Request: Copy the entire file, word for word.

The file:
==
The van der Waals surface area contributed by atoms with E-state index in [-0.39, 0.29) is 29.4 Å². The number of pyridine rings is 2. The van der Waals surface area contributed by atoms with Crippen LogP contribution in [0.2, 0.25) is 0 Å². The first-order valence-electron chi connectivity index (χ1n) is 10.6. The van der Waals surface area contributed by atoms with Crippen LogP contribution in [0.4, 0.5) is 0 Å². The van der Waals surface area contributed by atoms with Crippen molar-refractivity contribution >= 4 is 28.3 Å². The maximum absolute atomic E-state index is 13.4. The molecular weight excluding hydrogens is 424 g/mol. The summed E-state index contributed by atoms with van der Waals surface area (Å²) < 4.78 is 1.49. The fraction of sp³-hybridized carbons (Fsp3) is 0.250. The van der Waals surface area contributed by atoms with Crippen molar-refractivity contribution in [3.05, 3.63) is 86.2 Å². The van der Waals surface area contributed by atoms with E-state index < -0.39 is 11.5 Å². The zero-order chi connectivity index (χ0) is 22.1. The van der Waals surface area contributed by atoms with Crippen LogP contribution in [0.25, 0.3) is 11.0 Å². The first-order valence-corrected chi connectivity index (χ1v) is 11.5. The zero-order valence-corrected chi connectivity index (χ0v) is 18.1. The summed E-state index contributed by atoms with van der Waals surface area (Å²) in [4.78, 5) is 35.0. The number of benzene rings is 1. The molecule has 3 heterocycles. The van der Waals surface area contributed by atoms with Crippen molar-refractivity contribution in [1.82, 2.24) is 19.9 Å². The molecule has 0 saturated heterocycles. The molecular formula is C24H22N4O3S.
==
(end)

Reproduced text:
The van der Waals surface area contributed by atoms with E-state index in [-0.39, 0.29) is 29.4 Å². The number of pyridine rings is 2. The van der Waals surface area contributed by atoms with Crippen LogP contribution in [0.2, 0.25) is 0 Å². The first-order valence-electron chi connectivity index (χ1n) is 10.6. The van der Waals surface area contributed by atoms with Crippen LogP contribution in [0.4, 0.5) is 0 Å². The van der Waals surface area contributed by atoms with Crippen molar-refractivity contribution >= 4 is 28.3 Å². The maximum absolute atomic E-state index is 13.4. The molecular weight excluding hydrogens is 424 g/mol. The summed E-state index contributed by atoms with van der Waals surface area (Å²) < 4.78 is 1.49. The fraction of sp³-hybridized carbons (Fsp3) is 0.250. The van der Waals surface area contributed by atoms with Crippen molar-refractivity contribution in [3.05, 3.63) is 86.2 Å². The van der Waals surface area contributed by atoms with E-state index < -0.39 is 11.5 Å². The zero-order chi connectivity index (χ0) is 22.1. The van der Waals surface area contributed by atoms with Crippen LogP contribution in [0.25, 0.3) is 11.0 Å². The first-order valence-corrected chi connectivity index (χ1v) is 11.5. The zero-order valence-corrected chi connectivity index (χ0v) is 18.1. The summed E-state index contributed by atoms with van der Waals surface area (Å²) in [4.78, 5) is 35.0. The number of benzene rings is 1. The molecule has 3 heterocycles. The van der Waals surface area contributed by atoms with Crippen molar-refractivity contribution in [1.82, 2.24) is 19.9 Å². The molecule has 0 saturated heterocycles. The molecular formula is C24H22N4O3S.